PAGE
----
Partial Differential Equations – PDE is called “strong form” because the relationship MUST satisfy at every mathematical point in the domain.
A “weak form” means that the relationship (in integral form) is only satisfied in overall sense. In another word, “it is only satisfied in an integral (sum) sense, it is not a requirement that every point in the domain MUST obey”
The strong form of a differential equation is just that: the (partial) differential equation itself. Evaluating the PDE requires being able to get all the associated derivatives. It is satisfied pointwise at every point in a body, and is usually stated as D[u] = 0, where D is some partial differential operator. In this case, I am using u as the displacement. It may be more appropriate to look at, say, Cauchy stress (s) instead of displacement. Then the strong form might be something like D[s,u] = div[s] – ru,tt= 0.
The weak form is obtained by multiplying the PDE by an arbitrary weighting function of (in most cases) the spatial variables, then integrating the result over the domain. One then requires that the result is zero for all choices of such functions. An integration by parts is performed, leading to differentiability requirements on the weighting function, but relaxing, or “weakening” the requirements on the field described by the PDE. Once we start setting requirements on these functions, we “weaken” the form even more, but often provide a basis for expressing the approximate solution.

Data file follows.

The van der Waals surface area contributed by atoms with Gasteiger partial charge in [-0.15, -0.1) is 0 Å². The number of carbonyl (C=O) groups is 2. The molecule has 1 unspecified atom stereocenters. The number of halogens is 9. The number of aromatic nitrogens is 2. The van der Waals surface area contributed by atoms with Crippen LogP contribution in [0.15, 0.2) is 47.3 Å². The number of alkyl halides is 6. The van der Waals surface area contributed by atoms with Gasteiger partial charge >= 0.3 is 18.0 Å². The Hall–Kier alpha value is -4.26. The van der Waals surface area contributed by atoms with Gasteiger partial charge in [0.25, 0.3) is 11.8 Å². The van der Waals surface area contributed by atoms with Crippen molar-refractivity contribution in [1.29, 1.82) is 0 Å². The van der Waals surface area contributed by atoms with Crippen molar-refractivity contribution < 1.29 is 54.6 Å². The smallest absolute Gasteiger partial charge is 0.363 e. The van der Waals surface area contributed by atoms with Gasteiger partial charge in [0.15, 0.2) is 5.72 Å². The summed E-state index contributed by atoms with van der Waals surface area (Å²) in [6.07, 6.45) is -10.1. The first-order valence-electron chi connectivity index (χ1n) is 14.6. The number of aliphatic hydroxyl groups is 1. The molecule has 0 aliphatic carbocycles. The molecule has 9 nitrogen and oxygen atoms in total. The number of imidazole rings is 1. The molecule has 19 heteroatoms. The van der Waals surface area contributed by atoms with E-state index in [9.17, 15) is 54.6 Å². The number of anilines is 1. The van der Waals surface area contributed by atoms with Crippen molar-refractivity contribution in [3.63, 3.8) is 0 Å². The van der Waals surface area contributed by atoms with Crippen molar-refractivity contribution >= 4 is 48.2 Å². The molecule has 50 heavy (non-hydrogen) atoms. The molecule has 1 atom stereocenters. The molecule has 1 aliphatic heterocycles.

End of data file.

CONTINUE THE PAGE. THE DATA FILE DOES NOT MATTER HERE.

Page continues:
Q1. Why do we multiply the PDE by the weighting function?
Q2. How do we choose the weighting function?
The “why” is to reduce differentiability requirements on our approximate solution.
The “how” is whatever works. If you know of a particular set of functions that work well in your geometry (say Bessel functions for axisymmetric problems), you can use these. We often use arbitrary combinations of nodal basis functions (compact support, C1, finite domains). If we use the same basis for our weighting functions as we use to represent our primary variable field(s), e.g. displacement, we are using a Galerkin method.
By Matt Lewis
Los Alamos, New Mexico
This excerpt is taken from IMECHANICA Forum.